For example, we can check the status of the BIND name server.

sudo rndc status

debian 10 buster bind caching dns server

Configurations for a Local DNS Resolver

/etc/bind/ is the directory that contains configurations for BIND.

  • named.conf: the primary config file which includes configs of three other files.
  • db.127: localhost IPv4 reverse mapping zone file.
  • db.local: localhost forward IPv4 and IPv6 mapping zone file.
  • db.empty: an empty zone file

The bind9 package on Debian 10 doesn’t ship with a db.root file, it now uses the root hints file at /usr/share/dns/root.hints. The root hints file is used by DNS resolvers to query root DNS servers. There are 13 groups of root DNS servers, from to

Out of the box, the BIND9 server on Debian provides recursive service for localhost and local network clients only. Outside queries will be denied. So you don’t have to edit the configuration files. To get you familiar with BIND 9 configurations, I will show you how to enable recursion service anyway.

The main BIND configuration file /etc/bind/named.conf sources the settings from 3 other files.

  • /etc/bind/named.conf.options
  • /etc/bind/named.conf.local
  • /etc/bind/named.conf.default-zones

To enable recursion service, edit the first file.

sudo nano /etc/bind/named.conf.options

In the options clause, add the following lines. Replace IP addresses in the allow-recursion statement with your own local network addresses.

 // hide version number from clients for security reasons.
 version "not currently available";

 // optional - BIND default behavior is recursion
 recursion yes;

 // provide recursion service to trusted clients only
 allow-recursion {;;; };

 // enable the query log
 querylog yes;

install bind9 dns recursor debian 10 buster

Save and close the file. Then test the config file syntax.

sudo named-checkconf

If the test is successful (indicated by a silent output), then restart BIND9.

sudo systemctl restart bind9

If you have a firewall running on the BIND server, then you need to open port 53 to allow LAN clients to send DNS queries. If you use UFW firewall, you can run the following command.

sudo ufw allow in from to any port 53

This will open TCP and UDP port 53 to the private network Then from another computer in the same LAN, we can run the following command to query the A record of Replace with the IP address of your BIND resolver.

dig A @

Now on the BIND resolver, check the query log with the following command.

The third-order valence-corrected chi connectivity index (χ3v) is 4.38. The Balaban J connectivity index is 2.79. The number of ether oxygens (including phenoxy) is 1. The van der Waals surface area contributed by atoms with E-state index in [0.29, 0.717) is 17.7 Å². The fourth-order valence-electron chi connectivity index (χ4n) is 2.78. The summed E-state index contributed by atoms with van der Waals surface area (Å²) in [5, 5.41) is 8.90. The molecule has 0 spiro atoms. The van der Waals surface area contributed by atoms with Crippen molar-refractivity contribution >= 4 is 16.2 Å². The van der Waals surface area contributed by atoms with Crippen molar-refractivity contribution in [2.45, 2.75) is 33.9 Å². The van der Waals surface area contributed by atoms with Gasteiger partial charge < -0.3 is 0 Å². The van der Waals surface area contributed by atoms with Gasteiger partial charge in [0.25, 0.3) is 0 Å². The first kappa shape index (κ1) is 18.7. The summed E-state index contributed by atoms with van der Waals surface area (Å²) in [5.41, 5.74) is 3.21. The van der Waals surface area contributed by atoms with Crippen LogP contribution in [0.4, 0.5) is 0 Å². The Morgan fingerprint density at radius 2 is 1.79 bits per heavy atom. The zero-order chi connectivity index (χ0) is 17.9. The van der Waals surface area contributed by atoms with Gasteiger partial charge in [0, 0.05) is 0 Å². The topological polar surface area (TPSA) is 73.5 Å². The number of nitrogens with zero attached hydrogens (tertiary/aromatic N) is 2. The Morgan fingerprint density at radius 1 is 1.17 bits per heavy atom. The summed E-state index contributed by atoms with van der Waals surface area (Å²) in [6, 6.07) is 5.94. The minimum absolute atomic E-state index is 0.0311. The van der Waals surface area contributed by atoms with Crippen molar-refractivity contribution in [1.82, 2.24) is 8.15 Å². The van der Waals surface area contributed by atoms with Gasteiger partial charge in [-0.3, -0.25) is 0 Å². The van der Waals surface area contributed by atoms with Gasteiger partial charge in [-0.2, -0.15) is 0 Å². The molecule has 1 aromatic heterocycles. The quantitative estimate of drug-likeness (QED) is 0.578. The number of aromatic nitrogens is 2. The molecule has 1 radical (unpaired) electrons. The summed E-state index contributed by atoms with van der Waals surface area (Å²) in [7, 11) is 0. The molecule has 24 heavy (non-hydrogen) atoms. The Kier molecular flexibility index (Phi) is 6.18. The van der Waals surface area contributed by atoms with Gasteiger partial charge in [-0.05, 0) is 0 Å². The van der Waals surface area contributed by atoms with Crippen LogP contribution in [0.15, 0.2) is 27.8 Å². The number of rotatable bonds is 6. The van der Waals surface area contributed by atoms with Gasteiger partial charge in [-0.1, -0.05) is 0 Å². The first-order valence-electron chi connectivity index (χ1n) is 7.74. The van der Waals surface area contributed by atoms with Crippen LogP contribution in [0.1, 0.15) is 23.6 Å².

sudo journalctl -eu bind9

This will show the latest log message of the bind9 service unit. I can find the following line in the log, which indicates that a DNS query for’s A record has been received from port 57806 of  IP address

named[1162]: client @0x7f4d2406f0f0 ( query: IN A +E(0)K (

Setting the Default DNS Resolver on Debian 10 Buster Server

On the BIND server, we need to set as the default DNS resolver. You can check the current DNS resolver on Debian 10 with the following command.

cat /etc/resolv.conf

Sample output:

# Dynamic resolv.conf(5) file for glibc resolver(3) generated by resolvconf(8)
nameserver 2001:19f0:300:1704::6

The bind9 package on Debian 10 ships with a Systemd service unit bind9-resolvconf.service, which will help us set BIND as default DNS resolver on Debian server. By default, this service is disabled, we need to start it and enable auto-start at boot time.

sudo systemctl start bind9-resolvconf

sudo systemctl enable bind9-resolvconf

You can now check the content of /etc/resolv.conf again. As you can see, (BIND) is now the default DNS resolver on Debian 10 Buster.

change name server on debian 10 buster

If your DNS resolver isn’t, it might be that your system doesn’t have the resolvconf binary, which causes the bind9-resolvconf service to fail. You need to install the resolvconf package and restart the service.

sudo apt install resolvconf

sudo systemctl restart bind9-resolvconf

Setting Default DNS Resolver on Client Computers

Now you can configure other computes on the LAN to use the BIND server as DNS resolver. For Windows and MacOS computers, you can search on Google to find out how to set default DNS resolvers. Here I will show you how to set DNS resolver on Linux desktop computers. The following method works on any Linux distro that use NetworkManager.

Click on the Network Manager icon on your Linux desktop to find the Edit connections. (On Some Linux distros, you need to right-click the Network Manager.)


Then select the current connection and click the cog icon to edit this connection.

dns server bind9